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Australia’S Engagement In World Wars

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In September of 1914 Britain officially declared war against Germany, confirming its role in the involvement of World War I. As a result, Australia was brought into the war as a loyalist to the British empire. This event was extremely significant for Australia as they were a small, recently federated nation and therefore saw this as an opportunity to establish their military identity on a global scale. Dennett, Howitt and Wong (2013, 277) suggest that going in, Australia had a perception of war as ‘exciting’ and heroic’ due its lack of combative experience. Young men from across the nation lined up by the thousands to enlist as volunteer soldiers and represent their country. The event was to be a defining moment in Australian national history, and it surely was.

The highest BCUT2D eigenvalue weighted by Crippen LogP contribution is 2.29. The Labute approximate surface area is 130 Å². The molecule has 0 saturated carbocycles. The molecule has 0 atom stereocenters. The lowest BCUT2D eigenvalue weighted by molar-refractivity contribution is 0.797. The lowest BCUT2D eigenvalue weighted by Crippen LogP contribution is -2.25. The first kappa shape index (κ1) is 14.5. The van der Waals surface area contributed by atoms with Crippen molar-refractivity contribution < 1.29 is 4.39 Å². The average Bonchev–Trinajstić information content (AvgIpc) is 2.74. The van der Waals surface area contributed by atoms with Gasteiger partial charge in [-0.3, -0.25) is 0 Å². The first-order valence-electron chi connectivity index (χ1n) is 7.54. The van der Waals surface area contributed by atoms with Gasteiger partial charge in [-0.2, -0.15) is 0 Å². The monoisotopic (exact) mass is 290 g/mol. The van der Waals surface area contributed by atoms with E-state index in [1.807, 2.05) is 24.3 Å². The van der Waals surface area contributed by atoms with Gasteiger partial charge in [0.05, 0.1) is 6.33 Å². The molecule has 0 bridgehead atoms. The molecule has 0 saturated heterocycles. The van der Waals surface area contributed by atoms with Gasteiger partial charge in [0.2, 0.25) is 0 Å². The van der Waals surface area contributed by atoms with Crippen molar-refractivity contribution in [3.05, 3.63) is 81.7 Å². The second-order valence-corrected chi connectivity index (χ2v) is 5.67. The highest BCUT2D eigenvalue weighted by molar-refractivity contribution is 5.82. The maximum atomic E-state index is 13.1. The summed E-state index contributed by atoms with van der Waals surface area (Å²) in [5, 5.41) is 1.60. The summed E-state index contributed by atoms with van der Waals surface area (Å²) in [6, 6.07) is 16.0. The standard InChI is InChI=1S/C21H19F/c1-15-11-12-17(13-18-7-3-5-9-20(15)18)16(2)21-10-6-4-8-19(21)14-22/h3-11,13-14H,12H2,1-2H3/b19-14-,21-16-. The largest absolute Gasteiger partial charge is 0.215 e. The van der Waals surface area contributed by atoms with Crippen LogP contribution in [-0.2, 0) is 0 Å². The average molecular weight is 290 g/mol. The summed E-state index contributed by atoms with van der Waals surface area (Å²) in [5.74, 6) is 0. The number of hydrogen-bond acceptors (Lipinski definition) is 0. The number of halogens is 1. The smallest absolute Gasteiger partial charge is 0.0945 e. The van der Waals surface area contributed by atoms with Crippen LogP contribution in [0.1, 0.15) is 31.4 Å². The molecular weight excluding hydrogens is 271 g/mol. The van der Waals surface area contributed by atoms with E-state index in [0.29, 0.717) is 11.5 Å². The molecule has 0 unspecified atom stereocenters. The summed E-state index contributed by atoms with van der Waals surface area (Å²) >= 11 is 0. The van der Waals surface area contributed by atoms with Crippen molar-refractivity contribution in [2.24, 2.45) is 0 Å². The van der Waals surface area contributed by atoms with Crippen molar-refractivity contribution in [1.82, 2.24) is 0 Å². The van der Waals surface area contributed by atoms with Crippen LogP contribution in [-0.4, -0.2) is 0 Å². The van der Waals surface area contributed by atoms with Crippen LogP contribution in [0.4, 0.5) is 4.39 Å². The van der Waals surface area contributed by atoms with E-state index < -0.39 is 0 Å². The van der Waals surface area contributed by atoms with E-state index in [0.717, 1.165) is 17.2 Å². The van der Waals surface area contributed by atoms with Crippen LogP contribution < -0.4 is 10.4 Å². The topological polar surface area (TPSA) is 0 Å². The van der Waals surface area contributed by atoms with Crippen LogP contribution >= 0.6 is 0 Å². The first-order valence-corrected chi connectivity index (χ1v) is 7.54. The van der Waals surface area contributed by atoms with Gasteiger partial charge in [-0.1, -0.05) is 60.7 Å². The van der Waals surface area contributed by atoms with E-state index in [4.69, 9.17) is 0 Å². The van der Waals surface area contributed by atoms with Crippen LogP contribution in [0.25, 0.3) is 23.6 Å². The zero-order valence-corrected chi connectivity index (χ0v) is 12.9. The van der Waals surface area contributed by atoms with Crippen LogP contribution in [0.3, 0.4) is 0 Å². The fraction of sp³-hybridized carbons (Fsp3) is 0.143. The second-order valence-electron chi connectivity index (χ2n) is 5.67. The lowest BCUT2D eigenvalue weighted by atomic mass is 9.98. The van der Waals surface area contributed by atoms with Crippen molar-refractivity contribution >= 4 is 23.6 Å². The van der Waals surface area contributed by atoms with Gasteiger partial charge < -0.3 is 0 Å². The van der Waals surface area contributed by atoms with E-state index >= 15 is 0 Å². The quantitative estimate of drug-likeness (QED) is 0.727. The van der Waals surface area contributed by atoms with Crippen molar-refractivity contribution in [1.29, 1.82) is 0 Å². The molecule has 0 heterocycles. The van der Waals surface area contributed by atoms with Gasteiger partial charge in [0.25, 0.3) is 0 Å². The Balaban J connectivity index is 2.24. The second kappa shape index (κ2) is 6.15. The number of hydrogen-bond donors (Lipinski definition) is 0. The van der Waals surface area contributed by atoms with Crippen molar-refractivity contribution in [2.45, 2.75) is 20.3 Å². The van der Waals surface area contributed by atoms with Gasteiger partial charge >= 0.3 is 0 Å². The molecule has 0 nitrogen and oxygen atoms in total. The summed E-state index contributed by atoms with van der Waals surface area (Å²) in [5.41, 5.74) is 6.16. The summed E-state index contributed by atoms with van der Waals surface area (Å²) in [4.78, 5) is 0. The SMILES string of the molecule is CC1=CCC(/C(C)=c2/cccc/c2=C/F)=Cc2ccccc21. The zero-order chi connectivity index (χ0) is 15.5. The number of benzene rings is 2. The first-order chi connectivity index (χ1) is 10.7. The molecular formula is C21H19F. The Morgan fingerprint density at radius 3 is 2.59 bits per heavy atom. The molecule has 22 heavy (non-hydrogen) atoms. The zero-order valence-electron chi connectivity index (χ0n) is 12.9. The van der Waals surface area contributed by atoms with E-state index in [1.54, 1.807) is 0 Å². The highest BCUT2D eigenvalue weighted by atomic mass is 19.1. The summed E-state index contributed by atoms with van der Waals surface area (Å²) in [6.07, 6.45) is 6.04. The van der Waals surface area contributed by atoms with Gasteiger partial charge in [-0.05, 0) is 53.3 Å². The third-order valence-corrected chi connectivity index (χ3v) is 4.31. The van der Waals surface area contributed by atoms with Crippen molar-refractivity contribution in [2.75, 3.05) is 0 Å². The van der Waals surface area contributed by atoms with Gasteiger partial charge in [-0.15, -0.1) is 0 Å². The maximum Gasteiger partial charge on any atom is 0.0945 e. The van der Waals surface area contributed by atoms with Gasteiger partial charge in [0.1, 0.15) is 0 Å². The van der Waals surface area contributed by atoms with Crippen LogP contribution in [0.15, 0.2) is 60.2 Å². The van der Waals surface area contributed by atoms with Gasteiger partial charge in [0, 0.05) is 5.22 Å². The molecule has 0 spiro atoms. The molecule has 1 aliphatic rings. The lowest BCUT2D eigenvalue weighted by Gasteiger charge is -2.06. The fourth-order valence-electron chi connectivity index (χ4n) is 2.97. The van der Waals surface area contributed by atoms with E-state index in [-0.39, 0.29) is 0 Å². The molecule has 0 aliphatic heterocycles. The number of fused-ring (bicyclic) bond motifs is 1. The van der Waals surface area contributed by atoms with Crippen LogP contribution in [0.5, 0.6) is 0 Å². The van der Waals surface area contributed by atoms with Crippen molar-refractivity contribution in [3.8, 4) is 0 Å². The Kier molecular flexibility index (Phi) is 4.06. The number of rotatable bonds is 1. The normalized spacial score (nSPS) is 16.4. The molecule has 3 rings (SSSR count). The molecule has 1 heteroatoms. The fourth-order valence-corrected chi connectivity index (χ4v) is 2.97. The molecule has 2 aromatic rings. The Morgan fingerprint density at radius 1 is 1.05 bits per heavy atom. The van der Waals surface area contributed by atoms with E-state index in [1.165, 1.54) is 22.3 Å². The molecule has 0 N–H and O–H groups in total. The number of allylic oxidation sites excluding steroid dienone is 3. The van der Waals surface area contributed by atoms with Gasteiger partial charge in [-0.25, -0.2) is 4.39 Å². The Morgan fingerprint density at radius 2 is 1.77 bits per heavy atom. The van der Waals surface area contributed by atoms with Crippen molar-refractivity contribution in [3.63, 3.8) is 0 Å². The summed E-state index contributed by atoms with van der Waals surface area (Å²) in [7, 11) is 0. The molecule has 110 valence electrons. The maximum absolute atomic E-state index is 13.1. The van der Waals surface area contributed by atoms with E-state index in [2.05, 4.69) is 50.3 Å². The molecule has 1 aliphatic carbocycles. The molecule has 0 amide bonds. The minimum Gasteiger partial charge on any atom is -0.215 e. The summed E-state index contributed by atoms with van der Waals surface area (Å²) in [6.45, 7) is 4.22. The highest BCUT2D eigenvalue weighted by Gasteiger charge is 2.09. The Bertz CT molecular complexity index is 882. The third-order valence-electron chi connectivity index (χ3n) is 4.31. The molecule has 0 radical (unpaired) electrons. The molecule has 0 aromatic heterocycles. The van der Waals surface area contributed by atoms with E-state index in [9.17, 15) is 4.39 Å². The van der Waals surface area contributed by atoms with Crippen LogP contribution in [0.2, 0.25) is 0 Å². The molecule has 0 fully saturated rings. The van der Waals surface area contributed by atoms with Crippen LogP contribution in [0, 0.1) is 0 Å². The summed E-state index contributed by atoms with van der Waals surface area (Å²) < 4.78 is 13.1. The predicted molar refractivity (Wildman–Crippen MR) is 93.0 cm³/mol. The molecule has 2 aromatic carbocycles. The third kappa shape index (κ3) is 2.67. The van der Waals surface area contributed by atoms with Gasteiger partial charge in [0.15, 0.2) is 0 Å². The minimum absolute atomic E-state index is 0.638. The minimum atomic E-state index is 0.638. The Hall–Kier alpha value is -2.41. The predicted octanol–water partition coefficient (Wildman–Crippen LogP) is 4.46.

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The battle at Gallipoli was regarded as a failure from the moment the Australian troops landed on the Gallipoli peninsula with their New Zealander counterparts on April 25th 1915. In his journal “Remembering Gallipoli: Anzac, the Great War and Australian Memory Politics” Matt McDonald (2017) explains how under British command the ANZAC (Australian and New Zealand Army Corps) troops were mistakenly lead to the wrong location, which offered minimal protection from enemy forces. The troops were exposed to open fire by the Turkish military and suffered upwards of 600 casualties on the first day alone. After eight months the Australian troops were withdrawn from Gallipoli having sustained one of the highest casualty rates of any participating nation. Although from a military standpoint the Gallipoli campaign was something of a disaster, it was viewed in a very different light by the Australian public. Australian troops were celebrated and praised for their incredible strength and courage in the face of adversity, a concept now known as the Anzac Legend. This heightened perception of Australia’s engagement in World War I was largely the product of two distinct factors: (1) the desire to reinvent Australia’s image and (2) the narrative produced by wartime journalism. The history of Australia prior to World War I is often associated with a great deal of shame. McDonald touches on this past, noting “the brutal realities of colonization (including genocide of Indigenous populations) as well as White Australia’s history as a penal settlement” as a few examples. Australia is also well known and closely linked to its European heritage, deriving from British colonization. One reason Australians may have been so quick to embrace and highlight the events of World War I as such a prominent part of their history is to redefine their national identity. They wanted the world to remember them as the strong, unified and self-sufficient nation that presented itself at the battle of Gallipoli. The media during this time played a large part in this portrayal. In his article entitled “Those Miserable Tommies’: Anti-British Sentiment in the Australian Imperial Force, 1915-1918”, Author Dale James Blair explains the influence of journalism in the creation and maintenance of the Anzac Legend during World War I. Reporters and war correspondents like Charles Bean and Ellis Ashmead-Bartlett wrote about the events of the Anzac campaign and the troops involved. Australian and New Zealander troops were described as tough and skilled, and far superior in comparison to their British Counterparts. This is extremely significant when examining the history of Australian–British relations as this marks the first time Australia began to doubt its heavy reliance on Britain. Australian troops came out of Gallipoli looking better in comparison to British troops and they began to realize they may be able to hold their own on the military stage without Britain’s help.